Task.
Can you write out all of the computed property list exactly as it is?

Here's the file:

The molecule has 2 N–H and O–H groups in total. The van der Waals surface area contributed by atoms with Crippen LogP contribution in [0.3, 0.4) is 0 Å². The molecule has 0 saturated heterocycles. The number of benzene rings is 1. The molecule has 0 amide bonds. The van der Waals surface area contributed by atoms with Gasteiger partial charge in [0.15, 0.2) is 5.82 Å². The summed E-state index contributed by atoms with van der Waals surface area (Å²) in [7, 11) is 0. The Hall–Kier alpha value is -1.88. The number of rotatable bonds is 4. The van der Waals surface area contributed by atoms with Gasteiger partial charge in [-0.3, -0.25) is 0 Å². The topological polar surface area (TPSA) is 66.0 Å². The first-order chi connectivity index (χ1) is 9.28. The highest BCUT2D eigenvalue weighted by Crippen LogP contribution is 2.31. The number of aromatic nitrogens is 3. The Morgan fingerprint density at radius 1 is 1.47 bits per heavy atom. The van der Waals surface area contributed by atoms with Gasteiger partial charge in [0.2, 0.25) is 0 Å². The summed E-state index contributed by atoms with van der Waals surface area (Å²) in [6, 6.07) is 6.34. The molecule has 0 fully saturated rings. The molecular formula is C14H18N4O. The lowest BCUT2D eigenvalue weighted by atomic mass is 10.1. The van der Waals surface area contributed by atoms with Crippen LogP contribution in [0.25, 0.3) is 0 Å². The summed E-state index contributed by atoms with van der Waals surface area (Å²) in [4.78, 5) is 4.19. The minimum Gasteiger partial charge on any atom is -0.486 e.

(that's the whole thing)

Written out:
The molecule has 2 N–H and O–H groups in total. The van der Waals surface area contributed by atoms with Crippen LogP contribution in [0.3, 0.4) is 0 Å². The molecule has 0 saturated heterocycles. The number of benzene rings is 1. The molecule has 0 amide bonds. The van der Waals surface area contributed by atoms with Gasteiger partial charge in [0.15, 0.2) is 5.82 Å². The summed E-state index contributed by atoms with van der Waals surface area (Å²) in [7, 11) is 0. The Hall–Kier alpha value is -1.88. The number of rotatable bonds is 4. The van der Waals surface area contributed by atoms with Gasteiger partial charge in [-0.3, -0.25) is 0 Å². The topological polar surface area (TPSA) is 66.0 Å². The first-order chi connectivity index (χ1) is 9.28. The highest BCUT2D eigenvalue weighted by Crippen LogP contribution is 2.31. The number of aromatic nitrogens is 3. The Morgan fingerprint density at radius 1 is 1.47 bits per heavy atom. The van der Waals surface area contributed by atoms with Gasteiger partial charge in [0.2, 0.25) is 0 Å². The summed E-state index contributed by atoms with van der Waals surface area (Å²) in [6, 6.07) is 6.34. The molecule has 0 fully saturated rings. The molecular formula is C14H18N4O. The lowest BCUT2D eigenvalue weighted by atomic mass is 10.1. The van der Waals surface area contributed by atoms with Crippen LogP contribution in [0.25, 0.3) is 0 Å². The summed E-state index contributed by atoms with van der Waals surface area (Å²) in [4.78, 5) is 4.19. The minimum Gasteiger partial charge on any atom is -0.486 e.